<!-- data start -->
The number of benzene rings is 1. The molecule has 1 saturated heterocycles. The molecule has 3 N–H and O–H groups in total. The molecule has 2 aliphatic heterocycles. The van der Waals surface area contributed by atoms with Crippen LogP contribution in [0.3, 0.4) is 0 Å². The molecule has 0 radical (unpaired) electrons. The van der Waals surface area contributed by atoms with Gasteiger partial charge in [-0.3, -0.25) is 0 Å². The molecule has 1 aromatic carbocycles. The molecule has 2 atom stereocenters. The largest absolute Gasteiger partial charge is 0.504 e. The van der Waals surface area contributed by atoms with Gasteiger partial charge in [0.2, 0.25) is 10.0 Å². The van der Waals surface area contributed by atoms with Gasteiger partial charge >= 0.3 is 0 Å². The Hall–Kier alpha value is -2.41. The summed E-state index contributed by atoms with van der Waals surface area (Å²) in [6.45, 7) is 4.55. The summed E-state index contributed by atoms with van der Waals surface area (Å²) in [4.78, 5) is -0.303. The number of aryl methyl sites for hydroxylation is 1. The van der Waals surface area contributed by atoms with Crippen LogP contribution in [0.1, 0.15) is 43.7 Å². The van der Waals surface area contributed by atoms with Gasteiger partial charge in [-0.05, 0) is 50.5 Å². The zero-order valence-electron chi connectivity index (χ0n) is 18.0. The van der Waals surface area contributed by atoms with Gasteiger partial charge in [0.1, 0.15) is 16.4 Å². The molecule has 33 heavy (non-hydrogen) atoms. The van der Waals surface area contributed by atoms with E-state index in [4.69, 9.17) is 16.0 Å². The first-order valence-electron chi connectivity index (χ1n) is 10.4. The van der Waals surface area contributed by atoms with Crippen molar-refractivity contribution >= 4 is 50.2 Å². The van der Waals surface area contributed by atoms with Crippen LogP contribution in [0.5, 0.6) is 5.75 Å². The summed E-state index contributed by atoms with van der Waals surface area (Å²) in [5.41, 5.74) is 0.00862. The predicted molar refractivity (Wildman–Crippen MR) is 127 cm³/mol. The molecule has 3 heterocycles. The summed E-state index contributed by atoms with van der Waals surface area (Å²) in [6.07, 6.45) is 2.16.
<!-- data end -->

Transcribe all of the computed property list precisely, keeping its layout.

The number of benzene rings is 1. The molecule has 1 saturated heterocycles. The molecule has 3 N–H and O–H groups in total. The molecule has 2 aliphatic heterocycles. The van der Waals surface area contributed by atoms with Crippen LogP contribution in [0.3, 0.4) is 0 Å². The molecule has 0 radical (unpaired) electrons. The van der Waals surface area contributed by atoms with Gasteiger partial charge in [-0.3, -0.25) is 0 Å². The molecule has 1 aromatic carbocycles. The molecule has 2 atom stereocenters. The largest absolute Gasteiger partial charge is 0.504 e. The van der Waals surface area contributed by atoms with Gasteiger partial charge in [0.2, 0.25) is 10.0 Å². The van der Waals surface area contributed by atoms with Gasteiger partial charge >= 0.3 is 0 Å². The Hall–Kier alpha value is -2.41. The summed E-state index contributed by atoms with van der Waals surface area (Å²) in [6.45, 7) is 4.55. The summed E-state index contributed by atoms with van der Waals surface area (Å²) in [4.78, 5) is -0.303. The number of aryl methyl sites for hydroxylation is 1. The van der Waals surface area contributed by atoms with Crippen LogP contribution in [0.1, 0.15) is 43.7 Å². The van der Waals surface area contributed by atoms with Gasteiger partial charge in [-0.05, 0) is 50.5 Å². The zero-order valence-electron chi connectivity index (χ0n) is 18.0. The van der Waals surface area contributed by atoms with Gasteiger partial charge in [0.1, 0.15) is 16.4 Å². The molecule has 33 heavy (non-hydrogen) atoms. The van der Waals surface area contributed by atoms with E-state index in [4.69, 9.17) is 16.0 Å². The first-order valence-electron chi connectivity index (χ1n) is 10.4. The van der Waals surface area contributed by atoms with Crippen molar-refractivity contribution >= 4 is 50.2 Å². The van der Waals surface area contributed by atoms with Crippen LogP contribution in [0.5, 0.6) is 5.75 Å². The summed E-state index contributed by atoms with van der Waals surface area (Å²) in [5.41, 5.74) is 0.00862. The predicted molar refractivity (Wildman–Crippen MR) is 127 cm³/mol. The molecule has 3 heterocycles. The summed E-state index contributed by atoms with van der Waals surface area (Å²) in [6.07, 6.45) is 2.16.